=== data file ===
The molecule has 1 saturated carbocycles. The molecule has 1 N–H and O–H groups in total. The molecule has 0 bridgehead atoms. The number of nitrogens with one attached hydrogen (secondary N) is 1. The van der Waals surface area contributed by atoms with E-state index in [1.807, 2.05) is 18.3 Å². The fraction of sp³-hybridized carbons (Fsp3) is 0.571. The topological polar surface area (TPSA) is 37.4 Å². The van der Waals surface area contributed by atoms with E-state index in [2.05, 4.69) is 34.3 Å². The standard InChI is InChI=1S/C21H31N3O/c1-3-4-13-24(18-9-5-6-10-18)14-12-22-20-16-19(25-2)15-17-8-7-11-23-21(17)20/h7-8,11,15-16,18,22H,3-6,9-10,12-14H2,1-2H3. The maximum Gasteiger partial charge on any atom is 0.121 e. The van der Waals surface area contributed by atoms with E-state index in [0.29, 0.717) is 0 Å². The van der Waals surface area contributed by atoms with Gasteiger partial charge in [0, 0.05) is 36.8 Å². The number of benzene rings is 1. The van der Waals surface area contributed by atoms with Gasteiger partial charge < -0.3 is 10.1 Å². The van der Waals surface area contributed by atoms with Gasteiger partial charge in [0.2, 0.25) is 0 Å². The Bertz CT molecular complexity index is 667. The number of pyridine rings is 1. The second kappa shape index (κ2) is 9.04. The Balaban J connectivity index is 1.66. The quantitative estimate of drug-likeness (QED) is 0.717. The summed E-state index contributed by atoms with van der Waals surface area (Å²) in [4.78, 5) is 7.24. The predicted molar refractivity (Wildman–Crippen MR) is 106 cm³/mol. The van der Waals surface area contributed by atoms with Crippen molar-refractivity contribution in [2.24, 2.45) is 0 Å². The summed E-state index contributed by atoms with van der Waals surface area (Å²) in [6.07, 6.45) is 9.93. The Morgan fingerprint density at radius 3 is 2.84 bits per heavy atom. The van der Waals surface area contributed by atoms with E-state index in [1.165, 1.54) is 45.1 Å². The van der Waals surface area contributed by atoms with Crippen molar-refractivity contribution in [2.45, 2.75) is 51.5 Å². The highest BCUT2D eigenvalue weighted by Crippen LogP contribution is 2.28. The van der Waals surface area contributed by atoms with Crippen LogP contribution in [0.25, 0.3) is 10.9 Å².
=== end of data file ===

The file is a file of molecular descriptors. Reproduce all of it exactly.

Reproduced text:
The molecule has 1 saturated carbocycles. The molecule has 1 N–H and O–H groups in total. The molecule has 0 bridgehead atoms. The number of nitrogens with one attached hydrogen (secondary N) is 1. The van der Waals surface area contributed by atoms with E-state index in [1.807, 2.05) is 18.3 Å². The fraction of sp³-hybridized carbons (Fsp3) is 0.571. The topological polar surface area (TPSA) is 37.4 Å². The van der Waals surface area contributed by atoms with E-state index in [2.05, 4.69) is 34.3 Å². The standard InChI is InChI=1S/C21H31N3O/c1-3-4-13-24(18-9-5-6-10-18)14-12-22-20-16-19(25-2)15-17-8-7-11-23-21(17)20/h7-8,11,15-16,18,22H,3-6,9-10,12-14H2,1-2H3. The maximum Gasteiger partial charge on any atom is 0.121 e. The van der Waals surface area contributed by atoms with E-state index in [0.29, 0.717) is 0 Å². The van der Waals surface area contributed by atoms with Gasteiger partial charge in [0, 0.05) is 36.8 Å². The number of benzene rings is 1. The van der Waals surface area contributed by atoms with Gasteiger partial charge < -0.3 is 10.1 Å². The van der Waals surface area contributed by atoms with Gasteiger partial charge in [0.2, 0.25) is 0 Å². The Bertz CT molecular complexity index is 667. The number of pyridine rings is 1. The second kappa shape index (κ2) is 9.04. The Balaban J connectivity index is 1.66. The quantitative estimate of drug-likeness (QED) is 0.717. The summed E-state index contributed by atoms with van der Waals surface area (Å²) in [4.78, 5) is 7.24. The predicted molar refractivity (Wildman–Crippen MR) is 106 cm³/mol. The van der Waals surface area contributed by atoms with Crippen molar-refractivity contribution in [2.24, 2.45) is 0 Å². The summed E-state index contributed by atoms with van der Waals surface area (Å²) in [6.07, 6.45) is 9.93. The Morgan fingerprint density at radius 3 is 2.84 bits per heavy atom. The van der Waals surface area contributed by atoms with E-state index in [1.165, 1.54) is 45.1 Å². The van der Waals surface area contributed by atoms with Crippen molar-refractivity contribution in [2.45, 2.75) is 51.5 Å². The highest BCUT2D eigenvalue weighted by Crippen LogP contribution is 2.28. The van der Waals surface area contributed by atoms with Crippen LogP contribution in [0.25, 0.3) is 10.9 Å².